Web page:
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After 60 seasons and most coaching victories, St. John’s legendary John Gagliardi still stressed by title game

COLLEGEVILLE – So what’s Gagliardi got to be stressed about? Losing, and the rare possibility of being on the wrong side of history.

COLLEGEVILLE – John Gagliardi apologized, needlessly. Though never a screamer in his 56 seasons as head football coach at St. John’s University, Gagliardi’s voice sounded thin and raspy after practice on Tuesday, which he attributed to old age (he’s 82) and stress.

Stress? What stress? Gagliardi  has coached more seasons (60 overall) and won more games (460) than any coach in college football history. No other coach has been inducted into the College Football Hall of Fame while still active. And his Johnnies, after a rare poor start, are one victory from clinching the Minnesota Intercollegiate Athletic Conference title and their 10th NCAA Division III playoff appearance in 11 seasons.

Even if the Johnnies lose on Saturday at Carleton College in Northfield, the Benedictine monks that run St. John’s won’t fire him. So what’s Gagliardi got to be stressed about?

Losing, and the rare possibility of being on the wrong side of history.

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Perfect record on the line Saturday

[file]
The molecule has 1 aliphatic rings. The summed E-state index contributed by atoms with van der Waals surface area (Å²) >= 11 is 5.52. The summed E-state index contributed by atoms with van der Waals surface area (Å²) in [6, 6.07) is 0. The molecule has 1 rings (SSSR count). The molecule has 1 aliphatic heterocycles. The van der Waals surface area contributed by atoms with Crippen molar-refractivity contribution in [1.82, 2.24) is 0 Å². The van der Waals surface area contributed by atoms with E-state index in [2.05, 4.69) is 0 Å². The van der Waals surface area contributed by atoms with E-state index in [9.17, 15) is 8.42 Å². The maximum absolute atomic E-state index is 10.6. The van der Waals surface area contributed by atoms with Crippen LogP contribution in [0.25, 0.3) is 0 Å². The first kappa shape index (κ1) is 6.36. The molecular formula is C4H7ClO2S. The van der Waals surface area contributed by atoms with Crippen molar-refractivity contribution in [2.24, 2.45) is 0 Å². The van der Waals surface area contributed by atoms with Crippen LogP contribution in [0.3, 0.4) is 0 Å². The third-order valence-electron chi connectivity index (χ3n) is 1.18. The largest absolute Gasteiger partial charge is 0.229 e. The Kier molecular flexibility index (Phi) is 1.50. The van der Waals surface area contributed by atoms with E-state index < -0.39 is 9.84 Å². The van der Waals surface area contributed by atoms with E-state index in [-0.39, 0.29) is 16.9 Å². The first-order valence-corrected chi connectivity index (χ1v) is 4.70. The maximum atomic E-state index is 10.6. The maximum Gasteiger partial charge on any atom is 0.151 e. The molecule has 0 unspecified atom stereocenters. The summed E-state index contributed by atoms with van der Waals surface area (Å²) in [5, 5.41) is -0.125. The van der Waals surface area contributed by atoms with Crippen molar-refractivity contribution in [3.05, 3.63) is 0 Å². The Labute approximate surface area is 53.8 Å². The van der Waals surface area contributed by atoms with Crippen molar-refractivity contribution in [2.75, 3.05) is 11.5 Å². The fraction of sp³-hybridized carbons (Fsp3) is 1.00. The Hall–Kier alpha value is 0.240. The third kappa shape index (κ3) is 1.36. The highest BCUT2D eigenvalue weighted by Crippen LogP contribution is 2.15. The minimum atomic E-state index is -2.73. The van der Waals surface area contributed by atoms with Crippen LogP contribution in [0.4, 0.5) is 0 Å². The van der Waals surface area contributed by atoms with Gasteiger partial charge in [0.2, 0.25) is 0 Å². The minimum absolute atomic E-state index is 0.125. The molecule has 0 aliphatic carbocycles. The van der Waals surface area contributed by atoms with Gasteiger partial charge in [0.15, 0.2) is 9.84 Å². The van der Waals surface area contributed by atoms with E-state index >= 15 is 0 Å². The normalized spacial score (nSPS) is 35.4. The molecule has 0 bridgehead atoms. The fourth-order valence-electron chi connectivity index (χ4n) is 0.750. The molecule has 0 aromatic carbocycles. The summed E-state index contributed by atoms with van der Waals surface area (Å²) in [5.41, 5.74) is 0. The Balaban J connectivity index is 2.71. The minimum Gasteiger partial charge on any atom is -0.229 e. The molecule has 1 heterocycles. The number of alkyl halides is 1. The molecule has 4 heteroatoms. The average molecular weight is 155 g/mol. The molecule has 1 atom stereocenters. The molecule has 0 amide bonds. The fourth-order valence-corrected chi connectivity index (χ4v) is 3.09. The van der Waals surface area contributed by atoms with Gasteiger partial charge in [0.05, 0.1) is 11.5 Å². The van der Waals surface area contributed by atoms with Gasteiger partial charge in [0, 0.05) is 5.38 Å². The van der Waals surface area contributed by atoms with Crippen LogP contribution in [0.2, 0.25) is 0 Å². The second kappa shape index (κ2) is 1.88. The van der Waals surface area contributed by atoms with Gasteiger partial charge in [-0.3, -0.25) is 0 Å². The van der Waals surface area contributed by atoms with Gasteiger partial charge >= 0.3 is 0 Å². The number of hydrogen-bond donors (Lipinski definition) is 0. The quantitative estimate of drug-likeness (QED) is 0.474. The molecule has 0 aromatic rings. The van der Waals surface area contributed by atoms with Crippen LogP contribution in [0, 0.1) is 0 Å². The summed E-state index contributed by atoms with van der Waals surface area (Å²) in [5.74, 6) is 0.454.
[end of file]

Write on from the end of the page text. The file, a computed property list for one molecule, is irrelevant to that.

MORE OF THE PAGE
St. John’s and Carleton have met 25 times since their series began in 1983. The Johnnies won all 25. Most of the games have been blowouts, with scores like 56-7, 70-7, 58-7, and 44-0. From 2000 to 2005, the Johnnies cumulatively rolled the Knights, 278-28.

Since former Johnnies quarterback Kurt Ramler took over the Carleton program in 2006, however, the games have been much more competitive. The Knights lost 29-19 in 2006, the closest result since 1990. Last year, in a driving rain at Carleton’s Laird Stadium, the Knights actually led 7-3 with less than four minutes to play. But St. John’s drove 72 yards, converting a key fourth-and-five along the way, to win on a one-yard TD run by Mike Patnode with 56 seconds left.

So much for the intimidation factor. Now Carleton, 7-2 overall and 5-2 in the MIAC, can clinch its first conference title since 1992 and an automatic NCAA bid if Ramler can beat his former coach. The losing team, with three losses, probably shouldn’t expect an at-large berth.

“I gave him a tremendous recommendation when he was going for that job,” Gagliardi said. “Now I’m sorry.” Gagliardi was kidding, and laughed. “He’s done a tremendous job,” Gagliardi said.

John Gagliardi
St. John’s University football coach John Gagliardi.

This year, so has Gagliardi and his longtime staff. This is Gagliardi’s weakest team in a while. He lost record-setting quarterback Alex Kofoed, who graduated, and returned only nine starters, four on offense. Then defensive lineman Nick Gunderson of Woodbury, a preseason All-American and the Johnnies’ best pass-rusher, tore up a knee in the opener and was lost for the season. The Johnnies opened 1-2 in conference play for the first time since 1990, losing to Concordia by three points and nemesis Bethel by five.